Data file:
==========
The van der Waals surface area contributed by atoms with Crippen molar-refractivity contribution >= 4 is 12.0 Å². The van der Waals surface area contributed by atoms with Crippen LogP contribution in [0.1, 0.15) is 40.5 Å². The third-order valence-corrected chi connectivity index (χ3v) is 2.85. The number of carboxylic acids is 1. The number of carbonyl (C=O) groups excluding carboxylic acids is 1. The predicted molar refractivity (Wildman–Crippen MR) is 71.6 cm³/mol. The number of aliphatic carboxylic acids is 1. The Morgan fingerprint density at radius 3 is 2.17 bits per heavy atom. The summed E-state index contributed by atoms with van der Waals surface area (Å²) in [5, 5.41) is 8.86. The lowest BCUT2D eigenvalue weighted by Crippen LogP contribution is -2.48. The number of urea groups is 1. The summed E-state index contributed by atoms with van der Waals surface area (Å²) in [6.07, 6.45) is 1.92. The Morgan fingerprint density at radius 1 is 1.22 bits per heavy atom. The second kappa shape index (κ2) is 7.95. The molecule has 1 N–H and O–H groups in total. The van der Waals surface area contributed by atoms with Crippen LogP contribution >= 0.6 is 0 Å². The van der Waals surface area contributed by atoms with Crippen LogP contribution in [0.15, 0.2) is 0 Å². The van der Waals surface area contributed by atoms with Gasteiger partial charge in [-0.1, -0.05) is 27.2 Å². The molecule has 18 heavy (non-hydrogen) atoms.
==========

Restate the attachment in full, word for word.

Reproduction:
The van der Waals surface area contributed by atoms with Crippen molar-refractivity contribution >= 4 is 12.0 Å². The van der Waals surface area contributed by atoms with Crippen LogP contribution in [0.1, 0.15) is 40.5 Å². The third-order valence-corrected chi connectivity index (χ3v) is 2.85. The number of carboxylic acids is 1. The number of carbonyl (C=O) groups excluding carboxylic acids is 1. The predicted molar refractivity (Wildman–Crippen MR) is 71.6 cm³/mol. The number of aliphatic carboxylic acids is 1. The Morgan fingerprint density at radius 3 is 2.17 bits per heavy atom. The summed E-state index contributed by atoms with van der Waals surface area (Å²) in [5, 5.41) is 8.86. The lowest BCUT2D eigenvalue weighted by Crippen LogP contribution is -2.48. The number of urea groups is 1. The summed E-state index contributed by atoms with van der Waals surface area (Å²) in [6.07, 6.45) is 1.92. The Morgan fingerprint density at radius 1 is 1.22 bits per heavy atom. The second kappa shape index (κ2) is 7.95. The molecule has 1 N–H and O–H groups in total. The van der Waals surface area contributed by atoms with Crippen LogP contribution >= 0.6 is 0 Å². The van der Waals surface area contributed by atoms with Crippen LogP contribution in [0.15, 0.2) is 0 Å². The van der Waals surface area contributed by atoms with Gasteiger partial charge in [-0.1, -0.05) is 27.2 Å². The molecule has 18 heavy (non-hydrogen) atoms.